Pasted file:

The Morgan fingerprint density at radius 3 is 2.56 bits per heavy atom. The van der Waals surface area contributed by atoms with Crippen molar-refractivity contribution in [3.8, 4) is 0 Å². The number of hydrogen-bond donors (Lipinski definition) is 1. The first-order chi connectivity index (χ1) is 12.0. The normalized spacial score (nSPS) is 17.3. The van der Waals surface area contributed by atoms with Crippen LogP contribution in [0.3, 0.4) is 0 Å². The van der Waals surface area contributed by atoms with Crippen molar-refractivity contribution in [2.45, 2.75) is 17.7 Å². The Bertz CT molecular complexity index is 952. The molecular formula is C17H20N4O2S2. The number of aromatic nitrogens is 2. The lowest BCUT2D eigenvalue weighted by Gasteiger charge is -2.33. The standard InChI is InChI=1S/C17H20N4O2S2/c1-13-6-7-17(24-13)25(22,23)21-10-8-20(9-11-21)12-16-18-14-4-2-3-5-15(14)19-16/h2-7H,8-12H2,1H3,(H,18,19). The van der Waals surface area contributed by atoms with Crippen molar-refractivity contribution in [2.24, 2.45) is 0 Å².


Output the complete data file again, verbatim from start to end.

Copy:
The Morgan fingerprint density at radius 3 is 2.56 bits per heavy atom. The van der Waals surface area contributed by atoms with Crippen molar-refractivity contribution in [3.8, 4) is 0 Å². The number of hydrogen-bond donors (Lipinski definition) is 1. The first-order chi connectivity index (χ1) is 12.0. The normalized spacial score (nSPS) is 17.3. The van der Waals surface area contributed by atoms with Crippen LogP contribution in [0.3, 0.4) is 0 Å². The van der Waals surface area contributed by atoms with Crippen molar-refractivity contribution in [2.45, 2.75) is 17.7 Å². The Bertz CT molecular complexity index is 952. The molecular formula is C17H20N4O2S2. The number of aromatic nitrogens is 2. The lowest BCUT2D eigenvalue weighted by Gasteiger charge is -2.33. The standard InChI is InChI=1S/C17H20N4O2S2/c1-13-6-7-17(24-13)25(22,23)21-10-8-20(9-11-21)12-16-18-14-4-2-3-5-15(14)19-16/h2-7H,8-12H2,1H3,(H,18,19). The van der Waals surface area contributed by atoms with Crippen molar-refractivity contribution in [2.24, 2.45) is 0 Å².